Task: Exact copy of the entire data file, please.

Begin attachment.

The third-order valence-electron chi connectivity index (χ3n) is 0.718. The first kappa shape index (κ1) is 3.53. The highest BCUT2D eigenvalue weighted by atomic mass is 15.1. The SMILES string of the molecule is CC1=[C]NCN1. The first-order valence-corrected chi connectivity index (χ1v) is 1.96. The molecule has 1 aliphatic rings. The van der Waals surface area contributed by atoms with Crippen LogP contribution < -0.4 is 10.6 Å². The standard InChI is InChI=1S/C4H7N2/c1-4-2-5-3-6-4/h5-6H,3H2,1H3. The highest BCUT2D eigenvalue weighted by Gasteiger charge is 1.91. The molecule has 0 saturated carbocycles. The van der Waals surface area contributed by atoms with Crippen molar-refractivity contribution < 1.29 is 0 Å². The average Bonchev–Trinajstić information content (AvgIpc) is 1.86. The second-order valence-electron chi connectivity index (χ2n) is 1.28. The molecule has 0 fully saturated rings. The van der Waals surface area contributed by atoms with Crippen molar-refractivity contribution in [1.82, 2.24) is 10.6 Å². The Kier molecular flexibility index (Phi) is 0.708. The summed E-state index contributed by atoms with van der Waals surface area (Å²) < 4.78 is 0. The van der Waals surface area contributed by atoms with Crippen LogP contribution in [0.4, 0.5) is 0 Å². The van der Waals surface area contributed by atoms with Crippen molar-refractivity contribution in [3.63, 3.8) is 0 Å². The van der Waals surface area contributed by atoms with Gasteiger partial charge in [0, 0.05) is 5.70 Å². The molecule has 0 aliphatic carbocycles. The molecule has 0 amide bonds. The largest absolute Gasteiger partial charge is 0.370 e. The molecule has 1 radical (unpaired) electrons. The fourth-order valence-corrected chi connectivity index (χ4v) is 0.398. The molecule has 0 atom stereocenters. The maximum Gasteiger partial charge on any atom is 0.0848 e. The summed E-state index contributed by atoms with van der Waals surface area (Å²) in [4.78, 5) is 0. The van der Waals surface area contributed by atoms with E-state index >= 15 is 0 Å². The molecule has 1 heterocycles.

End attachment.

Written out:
The third-order valence-electron chi connectivity index (χ3n) is 0.718. The first kappa shape index (κ1) is 3.53. The highest BCUT2D eigenvalue weighted by atomic mass is 15.1. The SMILES string of the molecule is CC1=[C]NCN1. The first-order valence-corrected chi connectivity index (χ1v) is 1.96. The molecule has 1 aliphatic rings. The van der Waals surface area contributed by atoms with Crippen LogP contribution < -0.4 is 10.6 Å². The standard InChI is InChI=1S/C4H7N2/c1-4-2-5-3-6-4/h5-6H,3H2,1H3. The highest BCUT2D eigenvalue weighted by Gasteiger charge is 1.91. The molecule has 0 saturated carbocycles. The van der Waals surface area contributed by atoms with Crippen molar-refractivity contribution < 1.29 is 0 Å². The average Bonchev–Trinajstić information content (AvgIpc) is 1.86. The second-order valence-electron chi connectivity index (χ2n) is 1.28. The molecule has 0 fully saturated rings. The van der Waals surface area contributed by atoms with Crippen molar-refractivity contribution in [1.82, 2.24) is 10.6 Å². The Kier molecular flexibility index (Phi) is 0.708. The summed E-state index contributed by atoms with van der Waals surface area (Å²) < 4.78 is 0. The van der Waals surface area contributed by atoms with Crippen LogP contribution in [0.4, 0.5) is 0 Å². The van der Waals surface area contributed by atoms with Crippen molar-refractivity contribution in [3.63, 3.8) is 0 Å². The van der Waals surface area contributed by atoms with Gasteiger partial charge in [0, 0.05) is 5.70 Å². The molecule has 0 aliphatic carbocycles. The molecule has 0 amide bonds. The largest absolute Gasteiger partial charge is 0.370 e. The molecule has 1 radical (unpaired) electrons. The fourth-order valence-corrected chi connectivity index (χ4v) is 0.398. The molecule has 0 atom stereocenters. The maximum Gasteiger partial charge on any atom is 0.0848 e. The summed E-state index contributed by atoms with van der Waals surface area (Å²) in [4.78, 5) is 0. The van der Waals surface area contributed by atoms with E-state index >= 15 is 0 Å². The molecule has 1 heterocycles.